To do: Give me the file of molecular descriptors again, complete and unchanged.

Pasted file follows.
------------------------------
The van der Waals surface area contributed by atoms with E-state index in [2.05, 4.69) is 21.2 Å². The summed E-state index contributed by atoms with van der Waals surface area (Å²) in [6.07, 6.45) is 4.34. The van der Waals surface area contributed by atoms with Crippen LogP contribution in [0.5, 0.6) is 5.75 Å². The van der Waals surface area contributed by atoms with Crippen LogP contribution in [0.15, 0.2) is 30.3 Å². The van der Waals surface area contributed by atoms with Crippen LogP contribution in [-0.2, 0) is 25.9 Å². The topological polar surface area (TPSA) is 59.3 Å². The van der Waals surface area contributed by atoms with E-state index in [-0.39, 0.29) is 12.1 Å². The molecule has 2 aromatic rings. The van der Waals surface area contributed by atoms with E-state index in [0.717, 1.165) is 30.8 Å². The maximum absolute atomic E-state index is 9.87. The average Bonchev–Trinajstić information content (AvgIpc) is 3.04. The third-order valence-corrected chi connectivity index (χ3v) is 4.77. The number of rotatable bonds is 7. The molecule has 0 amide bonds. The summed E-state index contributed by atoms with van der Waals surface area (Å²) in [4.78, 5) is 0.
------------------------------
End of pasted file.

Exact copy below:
The van der Waals surface area contributed by atoms with E-state index in [2.05, 4.69) is 21.2 Å². The summed E-state index contributed by atoms with van der Waals surface area (Å²) in [6.07, 6.45) is 4.34. The van der Waals surface area contributed by atoms with Crippen LogP contribution in [0.5, 0.6) is 5.75 Å². The van der Waals surface area contributed by atoms with Crippen LogP contribution in [0.15, 0.2) is 30.3 Å². The van der Waals surface area contributed by atoms with Crippen LogP contribution in [-0.2, 0) is 25.9 Å². The topological polar surface area (TPSA) is 59.3 Å². The van der Waals surface area contributed by atoms with E-state index in [-0.39, 0.29) is 12.1 Å². The molecule has 2 aromatic rings. The van der Waals surface area contributed by atoms with E-state index in [0.717, 1.165) is 30.8 Å². The maximum absolute atomic E-state index is 9.87. The average Bonchev–Trinajstić information content (AvgIpc) is 3.04. The third-order valence-corrected chi connectivity index (χ3v) is 4.77. The number of rotatable bonds is 7. The molecule has 0 amide bonds. The summed E-state index contributed by atoms with van der Waals surface area (Å²) in [4.78, 5) is 0.